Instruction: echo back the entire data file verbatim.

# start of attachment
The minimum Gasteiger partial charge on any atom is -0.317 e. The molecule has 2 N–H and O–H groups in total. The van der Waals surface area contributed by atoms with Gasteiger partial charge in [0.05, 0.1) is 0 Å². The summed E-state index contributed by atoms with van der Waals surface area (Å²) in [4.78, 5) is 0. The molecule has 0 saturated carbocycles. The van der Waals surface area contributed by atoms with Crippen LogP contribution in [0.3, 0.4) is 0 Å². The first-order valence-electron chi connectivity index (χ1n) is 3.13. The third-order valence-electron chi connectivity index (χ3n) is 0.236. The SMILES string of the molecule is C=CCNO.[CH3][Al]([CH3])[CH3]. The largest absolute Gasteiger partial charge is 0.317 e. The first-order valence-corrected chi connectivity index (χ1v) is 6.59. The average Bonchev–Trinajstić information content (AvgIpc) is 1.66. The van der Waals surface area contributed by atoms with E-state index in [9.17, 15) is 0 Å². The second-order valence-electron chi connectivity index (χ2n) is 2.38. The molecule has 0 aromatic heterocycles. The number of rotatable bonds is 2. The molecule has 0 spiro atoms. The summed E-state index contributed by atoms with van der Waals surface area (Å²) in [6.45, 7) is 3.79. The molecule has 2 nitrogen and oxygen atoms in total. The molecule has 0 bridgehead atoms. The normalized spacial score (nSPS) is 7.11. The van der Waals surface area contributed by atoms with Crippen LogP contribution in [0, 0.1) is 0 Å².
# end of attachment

The minimum Gasteiger partial charge on any atom is -0.317 e. The molecule has 2 N–H and O–H groups in total. The van der Waals surface area contributed by atoms with Gasteiger partial charge in [0.05, 0.1) is 0 Å². The summed E-state index contributed by atoms with van der Waals surface area (Å²) in [4.78, 5) is 0. The molecule has 0 saturated carbocycles. The van der Waals surface area contributed by atoms with Crippen LogP contribution in [0.3, 0.4) is 0 Å². The first-order valence-electron chi connectivity index (χ1n) is 3.13. The third-order valence-electron chi connectivity index (χ3n) is 0.236. The SMILES string of the molecule is C=CCNO.[CH3][Al]([CH3])[CH3]. The largest absolute Gasteiger partial charge is 0.317 e. The first-order valence-corrected chi connectivity index (χ1v) is 6.59. The average Bonchev–Trinajstić information content (AvgIpc) is 1.66. The van der Waals surface area contributed by atoms with E-state index in [9.17, 15) is 0 Å². The second-order valence-electron chi connectivity index (χ2n) is 2.38. The molecule has 0 aromatic heterocycles. The number of rotatable bonds is 2. The molecule has 0 spiro atoms. The summed E-state index contributed by atoms with van der Waals surface area (Å²) in [6.45, 7) is 3.79. The molecule has 2 nitrogen and oxygen atoms in total. The molecule has 0 bridgehead atoms. The normalized spacial score (nSPS) is 7.11. The van der Waals surface area contributed by atoms with Crippen LogP contribution in [0, 0.1) is 0 Å².